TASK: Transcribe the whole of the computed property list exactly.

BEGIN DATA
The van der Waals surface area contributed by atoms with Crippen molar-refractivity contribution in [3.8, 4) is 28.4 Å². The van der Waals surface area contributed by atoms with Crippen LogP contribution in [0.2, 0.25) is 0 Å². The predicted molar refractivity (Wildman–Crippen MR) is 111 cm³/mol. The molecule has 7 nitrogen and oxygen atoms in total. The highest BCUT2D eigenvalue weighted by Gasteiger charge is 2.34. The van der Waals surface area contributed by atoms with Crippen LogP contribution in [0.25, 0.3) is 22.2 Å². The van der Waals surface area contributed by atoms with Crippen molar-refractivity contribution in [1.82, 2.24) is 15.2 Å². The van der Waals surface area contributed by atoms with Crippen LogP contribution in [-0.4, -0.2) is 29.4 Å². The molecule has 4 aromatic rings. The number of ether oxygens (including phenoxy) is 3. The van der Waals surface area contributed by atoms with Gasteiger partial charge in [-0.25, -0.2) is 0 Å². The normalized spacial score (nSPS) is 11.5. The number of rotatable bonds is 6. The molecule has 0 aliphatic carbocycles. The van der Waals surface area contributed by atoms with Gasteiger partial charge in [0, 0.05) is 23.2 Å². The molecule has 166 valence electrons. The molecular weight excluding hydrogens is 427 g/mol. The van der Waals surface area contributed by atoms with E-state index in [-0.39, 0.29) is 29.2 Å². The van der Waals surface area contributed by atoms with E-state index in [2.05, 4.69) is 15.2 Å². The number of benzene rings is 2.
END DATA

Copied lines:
The van der Waals surface area contributed by atoms with Crippen molar-refractivity contribution in [3.8, 4) is 28.4 Å². The van der Waals surface area contributed by atoms with Crippen LogP contribution in [0.2, 0.25) is 0 Å². The predicted molar refractivity (Wildman–Crippen MR) is 111 cm³/mol. The molecule has 7 nitrogen and oxygen atoms in total. The highest BCUT2D eigenvalue weighted by Gasteiger charge is 2.34. The van der Waals surface area contributed by atoms with Crippen LogP contribution in [0.25, 0.3) is 22.2 Å². The van der Waals surface area contributed by atoms with Crippen molar-refractivity contribution in [1.82, 2.24) is 15.2 Å². The van der Waals surface area contributed by atoms with Crippen LogP contribution in [-0.4, -0.2) is 29.4 Å². The molecule has 4 aromatic rings. The number of ether oxygens (including phenoxy) is 3. The van der Waals surface area contributed by atoms with Gasteiger partial charge in [-0.25, -0.2) is 0 Å². The normalized spacial score (nSPS) is 11.5. The number of rotatable bonds is 6. The molecule has 0 aliphatic carbocycles. The van der Waals surface area contributed by atoms with Gasteiger partial charge in [0, 0.05) is 23.2 Å². The molecule has 166 valence electrons. The molecular weight excluding hydrogens is 427 g/mol. The van der Waals surface area contributed by atoms with E-state index in [-0.39, 0.29) is 29.2 Å². The van der Waals surface area contributed by atoms with E-state index in [2.05, 4.69) is 15.2 Å². The number of benzene rings is 2.